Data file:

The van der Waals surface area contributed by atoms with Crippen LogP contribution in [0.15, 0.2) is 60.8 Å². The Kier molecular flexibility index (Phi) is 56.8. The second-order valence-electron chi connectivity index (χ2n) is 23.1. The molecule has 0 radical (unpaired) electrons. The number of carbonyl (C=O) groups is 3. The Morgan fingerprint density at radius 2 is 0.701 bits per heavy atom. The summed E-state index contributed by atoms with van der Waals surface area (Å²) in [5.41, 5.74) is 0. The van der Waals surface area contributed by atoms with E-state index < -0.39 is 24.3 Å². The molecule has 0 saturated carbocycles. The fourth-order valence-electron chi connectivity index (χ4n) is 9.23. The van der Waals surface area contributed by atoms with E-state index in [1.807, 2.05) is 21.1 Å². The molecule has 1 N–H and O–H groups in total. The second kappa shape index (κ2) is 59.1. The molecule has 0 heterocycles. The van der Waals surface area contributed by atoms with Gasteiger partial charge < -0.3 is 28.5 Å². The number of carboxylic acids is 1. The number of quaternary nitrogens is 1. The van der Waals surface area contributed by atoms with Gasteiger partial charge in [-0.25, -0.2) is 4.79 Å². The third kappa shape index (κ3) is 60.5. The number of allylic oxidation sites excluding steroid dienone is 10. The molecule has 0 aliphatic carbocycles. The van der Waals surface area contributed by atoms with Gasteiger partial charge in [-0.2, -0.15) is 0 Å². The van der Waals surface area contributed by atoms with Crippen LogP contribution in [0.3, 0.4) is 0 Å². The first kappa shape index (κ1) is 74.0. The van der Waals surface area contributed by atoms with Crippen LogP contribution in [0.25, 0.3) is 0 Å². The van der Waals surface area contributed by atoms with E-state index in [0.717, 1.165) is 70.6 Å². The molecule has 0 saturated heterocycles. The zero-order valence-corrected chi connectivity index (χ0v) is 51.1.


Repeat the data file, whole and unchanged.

The van der Waals surface area contributed by atoms with Crippen LogP contribution in [0.15, 0.2) is 60.8 Å². The Kier molecular flexibility index (Phi) is 56.8. The second-order valence-electron chi connectivity index (χ2n) is 23.1. The molecule has 0 radical (unpaired) electrons. The number of carbonyl (C=O) groups is 3. The Morgan fingerprint density at radius 2 is 0.701 bits per heavy atom. The summed E-state index contributed by atoms with van der Waals surface area (Å²) in [5.41, 5.74) is 0. The van der Waals surface area contributed by atoms with E-state index < -0.39 is 24.3 Å². The molecule has 0 saturated carbocycles. The fourth-order valence-electron chi connectivity index (χ4n) is 9.23. The van der Waals surface area contributed by atoms with E-state index in [1.807, 2.05) is 21.1 Å². The molecule has 1 N–H and O–H groups in total. The second kappa shape index (κ2) is 59.1. The molecule has 0 heterocycles. The van der Waals surface area contributed by atoms with Gasteiger partial charge < -0.3 is 28.5 Å². The number of carboxylic acids is 1. The number of quaternary nitrogens is 1. The van der Waals surface area contributed by atoms with Gasteiger partial charge in [-0.25, -0.2) is 4.79 Å². The third kappa shape index (κ3) is 60.5. The number of allylic oxidation sites excluding steroid dienone is 10. The molecule has 0 aliphatic carbocycles. The van der Waals surface area contributed by atoms with Gasteiger partial charge in [-0.2, -0.15) is 0 Å². The van der Waals surface area contributed by atoms with Crippen LogP contribution in [0.3, 0.4) is 0 Å². The first kappa shape index (κ1) is 74.0. The van der Waals surface area contributed by atoms with Crippen LogP contribution in [0.25, 0.3) is 0 Å². The van der Waals surface area contributed by atoms with E-state index in [0.717, 1.165) is 70.6 Å². The molecule has 0 saturated heterocycles. The zero-order valence-corrected chi connectivity index (χ0v) is 51.1.